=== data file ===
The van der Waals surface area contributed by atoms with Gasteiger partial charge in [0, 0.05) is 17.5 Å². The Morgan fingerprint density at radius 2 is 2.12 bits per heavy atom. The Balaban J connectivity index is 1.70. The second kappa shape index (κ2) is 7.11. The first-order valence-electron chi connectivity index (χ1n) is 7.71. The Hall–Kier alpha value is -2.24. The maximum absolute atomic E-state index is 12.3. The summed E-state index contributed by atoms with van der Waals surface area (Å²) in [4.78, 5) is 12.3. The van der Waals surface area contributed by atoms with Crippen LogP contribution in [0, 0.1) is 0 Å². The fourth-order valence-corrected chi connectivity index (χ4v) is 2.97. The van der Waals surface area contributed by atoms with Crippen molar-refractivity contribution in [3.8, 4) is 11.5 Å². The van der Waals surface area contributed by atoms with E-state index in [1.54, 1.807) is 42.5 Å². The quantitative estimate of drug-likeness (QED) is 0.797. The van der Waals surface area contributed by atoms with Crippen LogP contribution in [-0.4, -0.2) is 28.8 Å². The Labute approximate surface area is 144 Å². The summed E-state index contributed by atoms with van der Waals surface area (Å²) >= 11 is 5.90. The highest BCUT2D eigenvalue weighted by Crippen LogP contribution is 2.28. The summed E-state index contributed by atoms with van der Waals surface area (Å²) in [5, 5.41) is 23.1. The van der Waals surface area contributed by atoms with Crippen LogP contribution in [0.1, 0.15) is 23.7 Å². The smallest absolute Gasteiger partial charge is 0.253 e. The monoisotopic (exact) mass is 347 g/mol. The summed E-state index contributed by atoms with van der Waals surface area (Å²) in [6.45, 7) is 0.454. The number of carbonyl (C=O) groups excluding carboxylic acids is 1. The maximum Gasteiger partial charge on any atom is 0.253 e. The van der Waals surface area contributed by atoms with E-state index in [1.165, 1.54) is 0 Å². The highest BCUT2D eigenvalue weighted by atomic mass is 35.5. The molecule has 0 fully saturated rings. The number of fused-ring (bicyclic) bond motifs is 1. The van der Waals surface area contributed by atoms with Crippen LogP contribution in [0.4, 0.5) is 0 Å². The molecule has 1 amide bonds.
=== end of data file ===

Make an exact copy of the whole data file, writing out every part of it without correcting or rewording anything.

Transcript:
The van der Waals surface area contributed by atoms with Gasteiger partial charge in [0, 0.05) is 17.5 Å². The Morgan fingerprint density at radius 2 is 2.12 bits per heavy atom. The Balaban J connectivity index is 1.70. The second kappa shape index (κ2) is 7.11. The first-order valence-electron chi connectivity index (χ1n) is 7.71. The Hall–Kier alpha value is -2.24. The maximum absolute atomic E-state index is 12.3. The summed E-state index contributed by atoms with van der Waals surface area (Å²) in [4.78, 5) is 12.3. The van der Waals surface area contributed by atoms with Crippen LogP contribution in [0, 0.1) is 0 Å². The fourth-order valence-corrected chi connectivity index (χ4v) is 2.97. The van der Waals surface area contributed by atoms with Crippen molar-refractivity contribution in [3.8, 4) is 11.5 Å². The van der Waals surface area contributed by atoms with E-state index in [1.54, 1.807) is 42.5 Å². The quantitative estimate of drug-likeness (QED) is 0.797. The van der Waals surface area contributed by atoms with Crippen LogP contribution in [-0.4, -0.2) is 28.8 Å². The Labute approximate surface area is 144 Å². The summed E-state index contributed by atoms with van der Waals surface area (Å²) >= 11 is 5.90. The highest BCUT2D eigenvalue weighted by Crippen LogP contribution is 2.28. The summed E-state index contributed by atoms with van der Waals surface area (Å²) in [5, 5.41) is 23.1. The van der Waals surface area contributed by atoms with Crippen LogP contribution in [0.1, 0.15) is 23.7 Å². The smallest absolute Gasteiger partial charge is 0.253 e. The monoisotopic (exact) mass is 347 g/mol. The summed E-state index contributed by atoms with van der Waals surface area (Å²) in [6.45, 7) is 0.454. The number of carbonyl (C=O) groups excluding carboxylic acids is 1. The maximum Gasteiger partial charge on any atom is 0.253 e. The van der Waals surface area contributed by atoms with E-state index in [1.165, 1.54) is 0 Å². The highest BCUT2D eigenvalue weighted by atomic mass is 35.5. The molecule has 0 fully saturated rings. The number of fused-ring (bicyclic) bond motifs is 1. The van der Waals surface area contributed by atoms with Crippen LogP contribution in [0.4, 0.5) is 0 Å². The molecule has 1 amide bonds.